Section Five - Ecomodernism
A story about artificial meat and missions to Mars (9 minutes)
In the previous three sections we talked about the negative impact that technology has on the environment. Pollution, global warming, resource depletion. We talked about materials and energy use. We also stated that technology is evolving rapidly, so the problems are only getting worse. Or, on the other hand, that might also mean that technology is not only the problem, but also the solution?
That is the topic of this section.
Ecomodernism, a definition
Ecomodernism is an environmental philosophy which argues that humans should protect nature and improve human well-being by developing technologies that decouple human development from environmental impacts. It supports state action centred on technology development. It argues that intensification of human activities can reduce harmful human impacts on the natural world.
This is a very attractive concept. We can do what we want! We can keep on eating meat, going on holidays, driving big cars, shop till we drop. No worries, technology will save us all.
A perfect example of ecomodernism is synthetic or artificial meat.
"It's meat, but no animals were harmed in the making of this burger."
Watch this 3 minute video (which is already 5 years old):
Quick questions: Would you eat synthetic meat? Would you eat meat from a panda? Or a mammoth? A sabre-toothed tiger? A human? Yourself?
Some examples of other ecomodernistic technologies are:
- Precision agriculture;
- Microbial fertilisers;
- Genetically modified foods (for their reduced usage of herbicides and pesticides);
- Desalination and waste recycling;
- Urbanisation (giving land back to nature!);
- Replacing carbon-intensive (coal, oil, gas) and low power-density energy sources (e.g. firewood in low-income countries, which leads to deforestation) with high power-density sources that have lower environmental impacts (e.g. nuclear power plants, sun, wind, renewables).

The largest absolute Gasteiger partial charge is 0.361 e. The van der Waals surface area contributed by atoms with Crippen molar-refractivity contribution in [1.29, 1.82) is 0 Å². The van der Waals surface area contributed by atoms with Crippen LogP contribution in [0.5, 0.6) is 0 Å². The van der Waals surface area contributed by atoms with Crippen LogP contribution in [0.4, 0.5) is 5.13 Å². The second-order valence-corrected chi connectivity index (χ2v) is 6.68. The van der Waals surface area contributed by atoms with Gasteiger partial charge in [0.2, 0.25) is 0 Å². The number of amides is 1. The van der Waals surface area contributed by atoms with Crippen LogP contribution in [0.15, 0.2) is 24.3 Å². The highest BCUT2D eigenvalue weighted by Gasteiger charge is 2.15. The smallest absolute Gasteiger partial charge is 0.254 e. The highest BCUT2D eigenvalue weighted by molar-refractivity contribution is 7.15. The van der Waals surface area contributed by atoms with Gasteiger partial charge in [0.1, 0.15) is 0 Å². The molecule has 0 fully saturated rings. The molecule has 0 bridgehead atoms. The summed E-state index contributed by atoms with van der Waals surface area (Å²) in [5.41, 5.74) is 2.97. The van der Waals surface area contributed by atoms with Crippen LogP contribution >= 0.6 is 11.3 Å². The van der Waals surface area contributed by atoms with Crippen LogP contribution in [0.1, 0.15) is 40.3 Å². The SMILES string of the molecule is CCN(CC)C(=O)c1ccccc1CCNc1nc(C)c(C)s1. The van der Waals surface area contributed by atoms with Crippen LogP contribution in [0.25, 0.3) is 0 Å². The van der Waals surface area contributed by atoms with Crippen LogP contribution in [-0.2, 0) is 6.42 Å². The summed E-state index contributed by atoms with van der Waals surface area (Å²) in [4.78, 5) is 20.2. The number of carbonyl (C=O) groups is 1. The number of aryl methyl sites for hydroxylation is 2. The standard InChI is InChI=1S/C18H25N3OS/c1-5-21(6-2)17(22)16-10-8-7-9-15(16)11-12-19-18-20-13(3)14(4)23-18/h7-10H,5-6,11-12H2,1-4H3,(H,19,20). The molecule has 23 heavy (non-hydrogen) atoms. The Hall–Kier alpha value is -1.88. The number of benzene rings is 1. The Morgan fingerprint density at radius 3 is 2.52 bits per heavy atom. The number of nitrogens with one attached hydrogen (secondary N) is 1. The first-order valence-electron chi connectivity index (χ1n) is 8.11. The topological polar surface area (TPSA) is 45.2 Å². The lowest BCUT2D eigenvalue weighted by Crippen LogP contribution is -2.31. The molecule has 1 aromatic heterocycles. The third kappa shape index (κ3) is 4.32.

Many people believe that we are facing times of plenty. All we need is better technology to unlock abundance.
- We can produce millions of burgers from one stem cell from one cow;
- Ninety minutes of sunlight is sufficient for the earth's energy needs for a whole year;
- Asteroids are full of resources, we only need to find a way to mine them.
We have included a number of other examples in the additional materials.
There is a lot of criticism of ecomodernists. Some believe that ecomodernism distracts from the importance of restructuring the economy. Grow less. Attach less importance to the GDP. Be more balanced. The 'doughnut economy model' is a good example (see additional materials).
Others believe that shifting responsibility to technology prevents people from changing their behaviour. The system must change, yes, but people must also change themselves. Maybe people have to change before the system changes.
In addition, it is often said that the importance of ethics, politics and humanity have been insufficiently thought through in ecomodernism. That certainly comes to the foreground when we consider another form of ecomodernism, namely geoengineering.
Climate engineering or climate intervention, commonly referred to as geoengineering, is the deliberate and large-scale intervention in the earth's climate system, usually with the aim of mitigating the adverse effects of global warming. The most prominent subcategories of climate engineering are solar radiation management and carbon dioxide removal. Solar radiation management refers to offsetting the warming effect of greenhouse gasses by reflecting more solar radiation (sunlight) back into space. Carbon dioxide removal refers to removing carbon dioxide gas (CO2) from the atmosphere and sequestering it for long periods of time.
In this video, it is explained (2 minutes):
There are several problems with the concept of geoengineering. We don't know exactly what the effects will be. Maybe we'll make it worse. Maybe something will happen that no one expected. In addition, geoengineering can be an excuse not to do anything about current problems, such as CO2 emissions. This is the same reason why a lot of people think exploring missions to Mars is a bad idea.
Wanting to go to Mars is giving up on Earth.
In the additional materials we have a lot more information about geoengineering.
Take aways from section five:
- Better technologies can solve problems with the environment;
- However, the effects of these technologies is still very unclear;
- So a lot of people think that changing our behaviour is still the best bet.
Some final words on crash course nine
And remember: why try and fly to Mars if there are problems to solve here!